Monday, February 9, 2015

"Out of Birth Order"

Cherub Mamma made a good point a while back about the question of what age ranges to take in as a foster parent when she said that someone's birth order is going to get messed with no matter what. (Unless you don't have any kids in your home at all, I suppose.)

I've thought about that because we have always had that as our general guideline for placement ages. "Younger than our youngest", however old he may be. For me, it wasn't so much about not wanting to go "out of birth order" as about not wanting to foster an age I hadn't parented. Although I know that foster-parenting a child can be (and usually is) wildly different than parenting a child you've raised since birth, I still have this sense that I would have no idea what to do with children older than the ones I bore. I wouldn't know what was "normal" behavior and what were red flags. There were so many times with the preschoolers we had here where I had to keep insisting that their behavior was not "normal" in order to get help for them; if I'd never had a child that age, I don't think I would have been so certain that I was seeing things that go beyond "normal." So, that would put us at "younger than our oldest." Our three birth children are less than 5 years apart, however, so mixing in ages older than the youngest but younger than the oldest has a high likelihood of making artificial "twins."Especially when you throw in the details that Edmund (the youngest) is a year ahead in school -- so the school year gaps between the Originals are all the same (They're currently in 5th, 7th and 9th grade.) -- and that Susan (middle) is on the autism spectrum and therefore sometimes behaves as "younger" than her chronological age.

Our first long-term placement was L & O and worked out that way. L was almost exactly 1 year older than Edmund. However, they were both in the 2nd grade during the school year that she was here. It was a disaster. L was not comfortable not being the "oldest"; she was used to being "in charge." She could handle not being in charge of the kids who were clearly older than she was, but she expected, maybe even needed, Edmund to bow to her authority. He wasn't having it. He knew she was "older", but they were in the same grade, so he saw her as "equal." They butted heads all year. Our take-away from that experience was that having two kids so close together didn't work well for us.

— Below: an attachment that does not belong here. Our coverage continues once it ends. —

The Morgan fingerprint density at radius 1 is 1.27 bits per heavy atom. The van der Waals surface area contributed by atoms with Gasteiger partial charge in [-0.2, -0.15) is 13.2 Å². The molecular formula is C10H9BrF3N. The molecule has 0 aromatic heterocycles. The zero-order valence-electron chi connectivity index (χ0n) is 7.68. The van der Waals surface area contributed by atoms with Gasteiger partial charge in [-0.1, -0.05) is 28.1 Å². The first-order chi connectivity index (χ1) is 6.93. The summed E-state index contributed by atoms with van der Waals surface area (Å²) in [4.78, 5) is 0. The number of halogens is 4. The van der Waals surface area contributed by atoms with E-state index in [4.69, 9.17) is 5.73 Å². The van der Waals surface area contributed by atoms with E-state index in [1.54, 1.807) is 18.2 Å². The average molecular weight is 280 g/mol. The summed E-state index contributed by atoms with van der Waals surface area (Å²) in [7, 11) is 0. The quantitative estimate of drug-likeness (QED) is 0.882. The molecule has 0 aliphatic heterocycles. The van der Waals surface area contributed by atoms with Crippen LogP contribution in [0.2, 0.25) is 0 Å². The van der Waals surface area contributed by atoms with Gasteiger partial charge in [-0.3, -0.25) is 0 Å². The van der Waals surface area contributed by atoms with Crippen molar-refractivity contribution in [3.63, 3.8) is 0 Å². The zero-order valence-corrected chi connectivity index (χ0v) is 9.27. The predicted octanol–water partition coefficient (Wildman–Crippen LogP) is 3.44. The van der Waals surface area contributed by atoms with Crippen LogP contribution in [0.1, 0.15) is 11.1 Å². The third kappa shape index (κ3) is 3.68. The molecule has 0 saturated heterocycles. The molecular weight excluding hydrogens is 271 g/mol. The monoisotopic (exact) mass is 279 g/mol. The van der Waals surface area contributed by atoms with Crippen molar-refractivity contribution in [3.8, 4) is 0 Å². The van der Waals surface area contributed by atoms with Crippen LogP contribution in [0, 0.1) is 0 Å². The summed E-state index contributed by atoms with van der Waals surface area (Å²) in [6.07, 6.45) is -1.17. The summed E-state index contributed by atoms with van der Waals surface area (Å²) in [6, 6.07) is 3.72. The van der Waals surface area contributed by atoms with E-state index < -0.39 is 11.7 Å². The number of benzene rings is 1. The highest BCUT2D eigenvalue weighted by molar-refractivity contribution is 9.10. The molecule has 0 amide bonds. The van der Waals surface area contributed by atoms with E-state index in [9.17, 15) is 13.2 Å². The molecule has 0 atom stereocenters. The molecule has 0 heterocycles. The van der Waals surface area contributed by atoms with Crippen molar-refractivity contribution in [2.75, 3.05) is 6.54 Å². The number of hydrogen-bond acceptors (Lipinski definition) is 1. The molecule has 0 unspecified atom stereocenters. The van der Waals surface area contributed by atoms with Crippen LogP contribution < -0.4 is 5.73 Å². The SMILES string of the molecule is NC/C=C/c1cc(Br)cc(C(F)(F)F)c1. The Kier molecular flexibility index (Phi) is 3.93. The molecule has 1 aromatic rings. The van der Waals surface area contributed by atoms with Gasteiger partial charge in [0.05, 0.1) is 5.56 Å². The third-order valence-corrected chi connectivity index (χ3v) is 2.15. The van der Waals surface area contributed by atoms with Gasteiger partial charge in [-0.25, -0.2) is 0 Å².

I also found, working with L and later with D, that I have much more patience with a frustrated, out of control child if they are preschool age or younger. I don't cope well with an elementary school age child manipulating me. Even though I know, intellectually, that it's really no different than the 3 year old manipulating me. Somehow, on some level, I have trouble letting go of the idea that someone is "too old" to behave in certain ways. Not fair to a traumatized child for me to take that out on them!

So, "younger than our youngest." M, at not-quite-a-year, is certainly younger than Edmund!

Of the Originals, Edmund's spot in the birth order has fluctuated the most. He spent 6 years as the youngest. R & A came briefly and Edmund was 3rd of 5 for that day, but it felt more like a play-date than a placement. Then they were gone and he was youngest of 3 again.  L & O came and he was 4th of 5, but also kind of "tied-for-third." (I think it was really the uncertainty of their places that made that so hard.) Then it was back to youngest of three briefly before S & D came. He was 3rd of 5 for the couple of weeks D was here, then 3rd of 4 for a long time. Summer before he went to 4th grade, she was gone and he was the youngest again for several months. Then N came and he was 3rd of 4 again, with a bigger gap than ever. When N left, he was back to the youngest. Then M came and he's 3rd of 4 again and will be for the foreseeable future. Whew! Quite a whirlwind! One of the first things he said when we told him would be adopting M is that he was excited about it because he likes being a big brother.